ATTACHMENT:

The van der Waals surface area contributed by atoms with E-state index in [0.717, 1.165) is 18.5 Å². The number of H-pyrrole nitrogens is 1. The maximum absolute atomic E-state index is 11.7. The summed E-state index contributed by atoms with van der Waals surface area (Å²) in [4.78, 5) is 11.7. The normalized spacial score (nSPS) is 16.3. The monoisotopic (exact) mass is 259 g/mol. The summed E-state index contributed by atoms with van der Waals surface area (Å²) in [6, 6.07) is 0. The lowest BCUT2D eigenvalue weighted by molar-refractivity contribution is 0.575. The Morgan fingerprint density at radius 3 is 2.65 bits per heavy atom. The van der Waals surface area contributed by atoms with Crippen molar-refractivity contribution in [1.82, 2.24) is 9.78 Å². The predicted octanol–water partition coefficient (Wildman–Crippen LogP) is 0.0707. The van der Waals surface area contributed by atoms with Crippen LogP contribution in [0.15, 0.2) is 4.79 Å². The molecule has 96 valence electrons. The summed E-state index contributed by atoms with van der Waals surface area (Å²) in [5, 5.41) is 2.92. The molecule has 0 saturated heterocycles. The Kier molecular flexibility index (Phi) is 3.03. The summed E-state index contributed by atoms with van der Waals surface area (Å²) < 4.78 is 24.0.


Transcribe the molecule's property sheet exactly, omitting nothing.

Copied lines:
The van der Waals surface area contributed by atoms with E-state index in [0.717, 1.165) is 18.5 Å². The number of H-pyrrole nitrogens is 1. The maximum absolute atomic E-state index is 11.7. The summed E-state index contributed by atoms with van der Waals surface area (Å²) in [4.78, 5) is 11.7. The normalized spacial score (nSPS) is 16.3. The monoisotopic (exact) mass is 259 g/mol. The summed E-state index contributed by atoms with van der Waals surface area (Å²) in [6, 6.07) is 0. The lowest BCUT2D eigenvalue weighted by molar-refractivity contribution is 0.575. The Morgan fingerprint density at radius 3 is 2.65 bits per heavy atom. The van der Waals surface area contributed by atoms with Crippen molar-refractivity contribution in [1.82, 2.24) is 9.78 Å². The predicted octanol–water partition coefficient (Wildman–Crippen LogP) is 0.0707. The van der Waals surface area contributed by atoms with Crippen LogP contribution in [0.15, 0.2) is 4.79 Å². The molecule has 96 valence electrons. The summed E-state index contributed by atoms with van der Waals surface area (Å²) in [5, 5.41) is 2.92. The molecule has 0 saturated heterocycles. The Kier molecular flexibility index (Phi) is 3.03. The summed E-state index contributed by atoms with van der Waals surface area (Å²) < 4.78 is 24.0.